Egon Sohmen (1930-1977)
(excerpt taken from Herbert Giersch)
"On June 1, 1990, Egon Sohmen would have reached the age of 60 had he not suffered from a fatal illness. It demanded his death at the early age of 46. If he were still with us, he would play a prominent role in the current debate on monetary arrangements and on allocation theory, perhaps including environmental issues and urban economics. His contributions are well remembered by his colleagues and friends, by his former students, and by many in the economics profession on both sides of the Atlantic. In extrapolating his great achievements as a scholar and teacher beyond the time of his death, one is inclined to suppose that Egon Sohmen's name would figure high on many a list of candidates for honors and awards in the field of international economics.
For the reconstruction of economics in the German language area Egon Sohmen was invaluable. Born in Linz (Austria), he studied in Vienna at the Business School (Hochschule für Welthandel, now Wirtschaftsuniversität), then went to the US as a Fulbright scholar (1953), returned to Europe to take his doctorate in Tübingen, Germany (1954) and crossed the Atlantic again to teach at MIT (1955-1958) where he obtained a Ph.D. (1958) under Charlie Kindleberger. He might have stayed permanently in the US, continuing a career that he started as Assistant Professor at Yale University (1958-1961), if the US visa provisions had been applied in a more liberal fashion.
Fortunately for quite a few people in Germany, Egon was offered a chair at the young Saar University in 1961, after the faculty had been persuaded to waive the traditional Habilitation requirement. We were glad that he accepted. It gave us new opportunities to strengthen our ties with MIT and Yale, with Austrian economists like Gottfried Haberler and Fritz Machlup,who had become Egon's friends and mentors, with Willy Fellner, and with the international economists of Egon's age cohort. Many students at the Saar University were deeply impressed by his teachings, including his later wife, our best female student, and quite a few who now hold prestigious posts in economics and public life. I can frankly say without hesitation that Egon's influence was particularly strong among those bright collaborators who went along with me in 1964 to establish the German Economic Expert Council (Sachverständigenrat) and who - in 1969 - helped strengthen international economic research at the Kiel Institute. No economist teaching in Germany would have deserved the Kiel Institute's Bernhard Harms Prize more than Egon. This acknowledgement must serve as a posthumous substitute.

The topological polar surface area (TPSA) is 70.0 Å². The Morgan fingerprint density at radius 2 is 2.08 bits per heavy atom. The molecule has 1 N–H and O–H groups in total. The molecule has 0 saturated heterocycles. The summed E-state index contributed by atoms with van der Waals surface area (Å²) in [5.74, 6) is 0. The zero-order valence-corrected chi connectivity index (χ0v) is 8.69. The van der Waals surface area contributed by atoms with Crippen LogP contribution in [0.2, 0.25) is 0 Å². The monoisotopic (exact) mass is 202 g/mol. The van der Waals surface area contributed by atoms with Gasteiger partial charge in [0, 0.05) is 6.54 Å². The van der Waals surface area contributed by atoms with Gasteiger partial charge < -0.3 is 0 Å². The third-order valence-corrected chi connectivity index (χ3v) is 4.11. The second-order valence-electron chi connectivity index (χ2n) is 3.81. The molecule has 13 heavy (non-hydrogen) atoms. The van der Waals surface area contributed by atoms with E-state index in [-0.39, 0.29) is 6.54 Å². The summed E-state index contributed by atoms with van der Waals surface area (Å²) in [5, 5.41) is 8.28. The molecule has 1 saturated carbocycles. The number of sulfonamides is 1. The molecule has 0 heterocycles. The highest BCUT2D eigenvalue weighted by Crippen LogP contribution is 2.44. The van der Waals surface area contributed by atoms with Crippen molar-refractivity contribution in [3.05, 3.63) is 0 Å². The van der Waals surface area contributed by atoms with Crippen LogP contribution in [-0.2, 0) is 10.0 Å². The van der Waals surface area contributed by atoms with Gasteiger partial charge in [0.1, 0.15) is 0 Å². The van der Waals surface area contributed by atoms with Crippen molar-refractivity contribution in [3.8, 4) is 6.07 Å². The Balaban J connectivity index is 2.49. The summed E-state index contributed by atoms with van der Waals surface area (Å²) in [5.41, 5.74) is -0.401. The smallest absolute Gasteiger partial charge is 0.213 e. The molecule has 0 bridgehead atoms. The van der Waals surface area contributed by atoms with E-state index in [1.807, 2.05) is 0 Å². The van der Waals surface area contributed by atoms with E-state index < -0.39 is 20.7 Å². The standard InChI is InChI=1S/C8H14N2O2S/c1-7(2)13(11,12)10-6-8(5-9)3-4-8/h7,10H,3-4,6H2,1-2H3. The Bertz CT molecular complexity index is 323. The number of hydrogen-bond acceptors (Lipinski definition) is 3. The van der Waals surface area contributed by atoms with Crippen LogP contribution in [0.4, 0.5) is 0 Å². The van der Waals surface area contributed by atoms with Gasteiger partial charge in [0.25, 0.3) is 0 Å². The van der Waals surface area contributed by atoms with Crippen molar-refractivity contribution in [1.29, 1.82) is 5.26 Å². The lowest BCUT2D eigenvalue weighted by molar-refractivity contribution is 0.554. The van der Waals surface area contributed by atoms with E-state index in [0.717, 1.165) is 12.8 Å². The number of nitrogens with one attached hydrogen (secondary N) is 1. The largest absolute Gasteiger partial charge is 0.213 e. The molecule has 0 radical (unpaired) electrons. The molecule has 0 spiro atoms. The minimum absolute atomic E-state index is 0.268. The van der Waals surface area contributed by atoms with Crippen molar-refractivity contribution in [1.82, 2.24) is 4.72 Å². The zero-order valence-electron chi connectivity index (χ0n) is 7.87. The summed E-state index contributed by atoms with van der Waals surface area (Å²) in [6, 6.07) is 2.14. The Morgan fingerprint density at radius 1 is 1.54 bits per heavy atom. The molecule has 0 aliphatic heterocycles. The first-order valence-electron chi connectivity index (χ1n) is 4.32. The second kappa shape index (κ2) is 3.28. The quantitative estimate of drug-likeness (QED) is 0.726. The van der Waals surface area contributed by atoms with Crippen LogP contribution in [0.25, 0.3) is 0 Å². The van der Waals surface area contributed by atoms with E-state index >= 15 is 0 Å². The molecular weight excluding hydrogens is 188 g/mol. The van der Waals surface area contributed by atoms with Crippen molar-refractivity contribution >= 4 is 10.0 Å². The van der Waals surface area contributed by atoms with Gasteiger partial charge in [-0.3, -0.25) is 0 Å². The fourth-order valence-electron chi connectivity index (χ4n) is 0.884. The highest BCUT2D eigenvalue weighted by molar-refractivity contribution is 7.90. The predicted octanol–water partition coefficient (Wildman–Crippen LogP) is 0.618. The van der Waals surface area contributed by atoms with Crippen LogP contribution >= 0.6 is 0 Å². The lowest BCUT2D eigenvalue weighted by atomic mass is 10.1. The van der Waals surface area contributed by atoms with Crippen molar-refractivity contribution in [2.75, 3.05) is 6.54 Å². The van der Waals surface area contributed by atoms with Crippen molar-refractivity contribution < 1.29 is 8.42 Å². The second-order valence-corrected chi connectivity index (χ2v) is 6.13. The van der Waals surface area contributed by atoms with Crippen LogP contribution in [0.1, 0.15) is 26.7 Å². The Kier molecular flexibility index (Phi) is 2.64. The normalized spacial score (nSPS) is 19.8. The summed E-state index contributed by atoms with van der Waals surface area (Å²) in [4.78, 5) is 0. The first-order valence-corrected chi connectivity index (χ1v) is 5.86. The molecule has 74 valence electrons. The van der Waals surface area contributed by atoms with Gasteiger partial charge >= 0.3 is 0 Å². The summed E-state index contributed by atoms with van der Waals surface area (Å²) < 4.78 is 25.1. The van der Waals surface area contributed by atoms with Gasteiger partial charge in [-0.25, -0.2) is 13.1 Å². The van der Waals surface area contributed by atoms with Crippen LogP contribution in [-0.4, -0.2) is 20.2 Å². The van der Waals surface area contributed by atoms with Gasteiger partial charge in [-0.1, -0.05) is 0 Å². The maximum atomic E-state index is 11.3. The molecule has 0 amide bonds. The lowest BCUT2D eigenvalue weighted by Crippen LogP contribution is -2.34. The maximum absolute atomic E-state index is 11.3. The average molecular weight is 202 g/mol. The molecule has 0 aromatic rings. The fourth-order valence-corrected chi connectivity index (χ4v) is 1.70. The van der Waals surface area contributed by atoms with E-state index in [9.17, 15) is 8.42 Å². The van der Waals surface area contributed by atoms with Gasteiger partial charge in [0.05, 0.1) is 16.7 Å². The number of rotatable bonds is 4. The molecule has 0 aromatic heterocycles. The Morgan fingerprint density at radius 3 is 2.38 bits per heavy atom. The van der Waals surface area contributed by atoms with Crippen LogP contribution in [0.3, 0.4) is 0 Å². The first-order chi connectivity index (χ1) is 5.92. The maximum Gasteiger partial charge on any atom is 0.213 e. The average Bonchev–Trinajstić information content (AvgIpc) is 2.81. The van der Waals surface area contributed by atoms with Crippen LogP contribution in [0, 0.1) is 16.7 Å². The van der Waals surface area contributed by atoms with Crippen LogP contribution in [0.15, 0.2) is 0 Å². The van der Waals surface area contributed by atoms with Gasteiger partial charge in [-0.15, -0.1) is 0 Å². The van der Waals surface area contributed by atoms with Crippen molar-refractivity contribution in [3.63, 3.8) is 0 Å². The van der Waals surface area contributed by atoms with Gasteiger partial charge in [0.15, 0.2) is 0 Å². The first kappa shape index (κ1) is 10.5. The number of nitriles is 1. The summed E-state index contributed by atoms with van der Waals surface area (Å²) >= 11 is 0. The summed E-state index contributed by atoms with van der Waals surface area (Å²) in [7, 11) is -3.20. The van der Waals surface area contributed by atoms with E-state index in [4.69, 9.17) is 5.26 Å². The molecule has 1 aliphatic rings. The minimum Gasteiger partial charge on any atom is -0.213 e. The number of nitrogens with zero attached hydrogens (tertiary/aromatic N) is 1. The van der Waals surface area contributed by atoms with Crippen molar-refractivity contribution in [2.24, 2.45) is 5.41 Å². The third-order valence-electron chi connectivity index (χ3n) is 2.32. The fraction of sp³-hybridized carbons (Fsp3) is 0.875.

Egon was not afraid of controversy; perhaps he even liked it. Great controversies developed in Saarbrücken over the exchange rate issue, with Wolfgang Stützel defending fixed rates, Egon propagating flexibility, and some - like myself - pondering for a while until circumstances demanded a system switch in the interest of domestic price level stability. In May 1969, when action was needed, Egon and I drafted a memorandum that we sent to the government. When we went to the public it aroused a political turmoil when more than a hundred economics professors in Germany openly joined forces with us. A few months later, exchange rates became the main issue in the general elections.
In stormy periods, one needs friends with a strong character. Egon was a true friend. He had an instinctive sense of the needs of others, notably his family. Without his good advice and the generous financial support he diverted from his salary as a young professor in his early thirties, much of the scope for productive human capital formation in the Sohmen family would have remained unexploited, as I gather from remarks by his sister. From his brother, Helmut, Egon quickly received high intellectual returns. Those who have read the preface to the first edition of "Flexible Exchange Rates" will remember that he thanked his brother for having acted as Dr. Wong, meaning Jacob Viner's Chinese draftsman who turned out to be an excellent amateur economist by discovering a mistake in Viner's reasoning about "Cost Curves and Supply Curves."
It so happened that Helmut Sohmen, as if Egon's reference had had predictive power, made his way to the top of the world business community in the Chinese cultural and ethnic environment of Hong Kong with such success that he acquired the means for creating the Egon-Sohmen-Foundation. Should sociologists have doubts about the viability of the family in a cosmopolitan environment, they would become more confident by looking at this example. Egon surely was a father figure, and economics is now benefiting from it in a roundabout way."
Taken from Herbert Giersch (ed.). 1992. Money, Trade, and Competition: Essays in Memory of Egon Sohmen. p. v-vii. Berlin: Springer.
A complete bibliography of Sohmen's work is contained in a volume of essays in his memory, edited by J.S. Chipman and C.P. Kindleberger, Flexible Exchange Rates and the Balance of Payments (Amsterdam: North-Holland, 1980). The chief items are:
1961. Flexible Exchange Rates. Chicago. University of Chicago Press. Rev. ed., 1969.
1964. International Monetary Problems and the Foreign Exchanges. Special Papers in International Economics, Princeton: International Finance Session.
1966. The Theory of Forward Exchange. Princeton Studies in International Finance, Princeton, International Finance Section.
1976. Allokationstheorie und Wirtschaftspolitik. Tübingen: J.C. Mohr (Paul Siebeck)."